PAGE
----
The famous whisper is still there. But the image, as Jacqueline Onassis first took the stand today in what she called "the ordeal of court" against longtime nemesis Ron Galella, was somewhat modified.
She clasped her hands, her voice wavered, she gulped as she testified in U.S. District Court on her complaint alleging that the celebrity photographer had violated a 1975 court order barring him from approaching within 25 feet of her and 30 feet of her children. But when she had been on the stand for nearly two hours and Marvin Mitchelson, the California lawyer representing Galella, had given her an opportunity to recite her long list of grievances, the nerves had begun to turn to composure and anger.
Hadn't Onassis been photographed for several years by Galella and not complained to her attorney, the defense asked, suggesting that these charges of harassment were not as awful as they seemed.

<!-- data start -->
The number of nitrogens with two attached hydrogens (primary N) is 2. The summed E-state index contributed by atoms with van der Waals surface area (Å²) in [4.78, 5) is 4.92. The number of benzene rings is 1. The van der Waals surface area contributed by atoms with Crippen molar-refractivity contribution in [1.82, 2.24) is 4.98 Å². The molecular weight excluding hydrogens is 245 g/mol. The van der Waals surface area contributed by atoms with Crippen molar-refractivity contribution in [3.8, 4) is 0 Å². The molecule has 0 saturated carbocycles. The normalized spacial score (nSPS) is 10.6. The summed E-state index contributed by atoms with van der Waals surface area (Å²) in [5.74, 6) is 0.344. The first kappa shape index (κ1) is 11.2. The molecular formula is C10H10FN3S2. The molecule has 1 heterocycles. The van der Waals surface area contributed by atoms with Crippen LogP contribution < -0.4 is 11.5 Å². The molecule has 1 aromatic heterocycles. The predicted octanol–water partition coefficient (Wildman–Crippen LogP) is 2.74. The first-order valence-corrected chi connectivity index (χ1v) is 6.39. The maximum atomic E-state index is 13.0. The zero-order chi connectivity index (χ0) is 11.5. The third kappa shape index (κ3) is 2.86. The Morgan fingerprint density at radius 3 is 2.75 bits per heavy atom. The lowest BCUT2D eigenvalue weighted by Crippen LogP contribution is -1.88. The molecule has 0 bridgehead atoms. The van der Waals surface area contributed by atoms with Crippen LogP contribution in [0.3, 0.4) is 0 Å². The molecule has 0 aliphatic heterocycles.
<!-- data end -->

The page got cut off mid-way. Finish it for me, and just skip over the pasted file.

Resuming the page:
No, said Onassis, she had complained to her attorney time after time, as many times as Galella had dogged her.
"He ruined my daughter's graduation, he ruined my son's graduation . . . I thought, okay, there will be other photographers there, they just graduate once, I can live with that," she said. "He bribed his way into Hyannis, on to a private dock . . . He made it impossible . . . I used to go to Hyannis at the beginning of every summer, the happiest time of the year. That began to be gradually intolerable to me with this surveillance . . . "
Onassis wore a long-sleeve brown blouse and tweed skirt. Her hair was glowing. "Jack-leen Kennedy Onassis," she had said when asked her name, and when asked if she planned to tell the truth, a whispered, rapid "I do, I do."